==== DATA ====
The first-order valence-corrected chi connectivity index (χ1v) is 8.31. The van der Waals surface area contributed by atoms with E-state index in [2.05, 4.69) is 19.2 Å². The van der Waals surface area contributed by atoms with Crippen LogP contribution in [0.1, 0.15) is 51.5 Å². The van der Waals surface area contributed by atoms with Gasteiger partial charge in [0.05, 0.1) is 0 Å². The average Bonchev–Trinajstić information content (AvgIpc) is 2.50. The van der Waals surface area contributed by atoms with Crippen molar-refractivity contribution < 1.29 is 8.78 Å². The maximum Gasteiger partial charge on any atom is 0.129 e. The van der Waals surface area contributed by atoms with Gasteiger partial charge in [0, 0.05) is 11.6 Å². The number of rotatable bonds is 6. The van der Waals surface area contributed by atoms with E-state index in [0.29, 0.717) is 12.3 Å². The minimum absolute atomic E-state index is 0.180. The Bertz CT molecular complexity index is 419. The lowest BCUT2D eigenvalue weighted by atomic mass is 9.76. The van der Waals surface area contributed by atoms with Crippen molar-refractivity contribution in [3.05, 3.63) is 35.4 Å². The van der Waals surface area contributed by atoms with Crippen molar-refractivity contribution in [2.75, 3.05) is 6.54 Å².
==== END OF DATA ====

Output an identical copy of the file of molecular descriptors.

The first-order valence-corrected chi connectivity index (χ1v) is 8.31. The van der Waals surface area contributed by atoms with E-state index in [2.05, 4.69) is 19.2 Å². The van der Waals surface area contributed by atoms with Crippen LogP contribution in [0.1, 0.15) is 51.5 Å². The van der Waals surface area contributed by atoms with Gasteiger partial charge in [0.05, 0.1) is 0 Å². The average Bonchev–Trinajstić information content (AvgIpc) is 2.50. The van der Waals surface area contributed by atoms with Crippen molar-refractivity contribution < 1.29 is 8.78 Å². The maximum Gasteiger partial charge on any atom is 0.129 e. The van der Waals surface area contributed by atoms with Gasteiger partial charge in [0, 0.05) is 11.6 Å². The number of rotatable bonds is 6. The van der Waals surface area contributed by atoms with E-state index in [0.29, 0.717) is 12.3 Å². The minimum absolute atomic E-state index is 0.180. The Bertz CT molecular complexity index is 419. The lowest BCUT2D eigenvalue weighted by atomic mass is 9.76. The van der Waals surface area contributed by atoms with Crippen molar-refractivity contribution in [3.05, 3.63) is 35.4 Å². The van der Waals surface area contributed by atoms with Crippen molar-refractivity contribution in [2.75, 3.05) is 6.54 Å².